I used to be really irritated whenever someone mentioned God’s glory.
It took years of reflection, but thanks to God’s kind insight, I figured out why.
Part of the problem was that whenever I heard “glory of God”, I heard distance. Detachment. Dismissal. A far-off God who couldn’t care less about my heart or my issues, who basks in a shower of others’ praises while I toil down here, forgotten, or kinda tolerated. I feared getting lost in the shuffle.
I believe this is actually an enormous conundrum for my generation, one I’d like to talk about eventually – the collision of soli Deo gloria with the masses of millennials wounded by damaged families, abuse, neglect, self-hatred, addiction, and every other ill stemming from being grandchildren of the sixties, and then being told that a Christ-centered gospel means that their struggles are unworthy of attention. (Yes, we hear that. All the time.)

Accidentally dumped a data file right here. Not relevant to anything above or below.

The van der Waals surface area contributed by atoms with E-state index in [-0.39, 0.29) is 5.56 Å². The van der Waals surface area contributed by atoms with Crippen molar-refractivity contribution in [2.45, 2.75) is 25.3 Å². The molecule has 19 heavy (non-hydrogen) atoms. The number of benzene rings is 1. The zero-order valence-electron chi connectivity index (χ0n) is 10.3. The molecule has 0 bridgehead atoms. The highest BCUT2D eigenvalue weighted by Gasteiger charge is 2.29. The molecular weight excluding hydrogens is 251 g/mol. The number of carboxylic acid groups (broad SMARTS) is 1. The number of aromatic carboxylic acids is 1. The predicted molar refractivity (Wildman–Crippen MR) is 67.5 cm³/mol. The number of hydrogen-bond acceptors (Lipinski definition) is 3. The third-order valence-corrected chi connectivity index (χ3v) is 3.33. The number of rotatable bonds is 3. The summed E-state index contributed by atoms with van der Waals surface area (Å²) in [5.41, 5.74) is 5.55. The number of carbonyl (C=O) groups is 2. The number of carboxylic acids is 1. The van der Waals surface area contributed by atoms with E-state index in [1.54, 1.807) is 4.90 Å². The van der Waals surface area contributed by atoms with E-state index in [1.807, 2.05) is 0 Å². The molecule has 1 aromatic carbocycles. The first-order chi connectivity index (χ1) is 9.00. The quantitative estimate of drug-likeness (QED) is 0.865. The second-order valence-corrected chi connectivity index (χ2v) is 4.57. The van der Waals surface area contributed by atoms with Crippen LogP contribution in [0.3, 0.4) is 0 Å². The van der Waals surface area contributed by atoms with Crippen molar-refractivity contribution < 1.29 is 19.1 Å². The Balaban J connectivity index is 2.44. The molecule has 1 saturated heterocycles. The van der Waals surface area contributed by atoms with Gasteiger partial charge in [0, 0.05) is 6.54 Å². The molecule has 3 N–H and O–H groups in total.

For now, the irony is, that definition of soli Deo gloria doesn’t glorify God. Scripture tells us instead of a gracious, compassionate, and involved God who goes to great lengths to come through, even arranging for trials so that we can learn of his power (2 Cor. 1:9). He is repeatedly described as a healer all through the holy book. It’s no wonder that many of my quiet times with God were unsatisfying and tense; I didn’t have the right image of him. Approaching God without accounting for every aspect of his character is a pointless exercise, and affords him no glory.
This has been a relief. God has reconciled vast territories of my heart to him through these Scriptural discoveries and opened new avenues of worship and intimacy.
But there was a deeper issue.